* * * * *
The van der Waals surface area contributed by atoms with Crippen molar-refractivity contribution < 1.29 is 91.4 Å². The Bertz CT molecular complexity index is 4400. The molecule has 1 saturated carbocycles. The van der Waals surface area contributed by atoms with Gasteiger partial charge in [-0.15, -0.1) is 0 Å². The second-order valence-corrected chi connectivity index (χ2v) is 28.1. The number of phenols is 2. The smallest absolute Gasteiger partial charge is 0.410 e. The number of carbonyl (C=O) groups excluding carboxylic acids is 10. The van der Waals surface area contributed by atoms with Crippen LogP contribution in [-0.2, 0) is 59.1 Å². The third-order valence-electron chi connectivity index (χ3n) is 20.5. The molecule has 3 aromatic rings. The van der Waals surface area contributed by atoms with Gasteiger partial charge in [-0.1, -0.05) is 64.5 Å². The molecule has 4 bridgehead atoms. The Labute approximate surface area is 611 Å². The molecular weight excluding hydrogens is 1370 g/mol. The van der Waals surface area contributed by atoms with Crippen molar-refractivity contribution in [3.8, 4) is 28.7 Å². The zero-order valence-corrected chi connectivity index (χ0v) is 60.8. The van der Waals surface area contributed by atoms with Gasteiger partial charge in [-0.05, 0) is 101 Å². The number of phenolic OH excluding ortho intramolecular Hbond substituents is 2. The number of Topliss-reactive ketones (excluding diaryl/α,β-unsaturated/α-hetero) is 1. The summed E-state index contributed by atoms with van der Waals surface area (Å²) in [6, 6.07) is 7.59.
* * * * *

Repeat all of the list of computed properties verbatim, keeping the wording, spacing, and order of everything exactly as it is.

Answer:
The van der Waals surface area contributed by atoms with Crippen molar-refractivity contribution < 1.29 is 91.4 Å². The Bertz CT molecular complexity index is 4400. The molecule has 1 saturated carbocycles. The van der Waals surface area contributed by atoms with Gasteiger partial charge in [-0.15, -0.1) is 0 Å². The second-order valence-corrected chi connectivity index (χ2v) is 28.1. The number of phenols is 2. The smallest absolute Gasteiger partial charge is 0.410 e. The number of carbonyl (C=O) groups excluding carboxylic acids is 10. The van der Waals surface area contributed by atoms with Crippen LogP contribution in [-0.2, 0) is 59.1 Å². The third-order valence-electron chi connectivity index (χ3n) is 20.5. The molecule has 3 aromatic rings. The van der Waals surface area contributed by atoms with Gasteiger partial charge in [-0.1, -0.05) is 64.5 Å². The molecule has 4 bridgehead atoms. The Labute approximate surface area is 611 Å². The molecular weight excluding hydrogens is 1370 g/mol. The van der Waals surface area contributed by atoms with Crippen molar-refractivity contribution in [3.8, 4) is 28.7 Å². The zero-order valence-corrected chi connectivity index (χ0v) is 60.8. The van der Waals surface area contributed by atoms with Gasteiger partial charge in [-0.05, 0) is 101 Å². The number of phenolic OH excluding ortho intramolecular Hbond substituents is 2. The number of Topliss-reactive ketones (excluding diaryl/α,β-unsaturated/α-hetero) is 1. The summed E-state index contributed by atoms with van der Waals surface area (Å²) in [6, 6.07) is 7.59.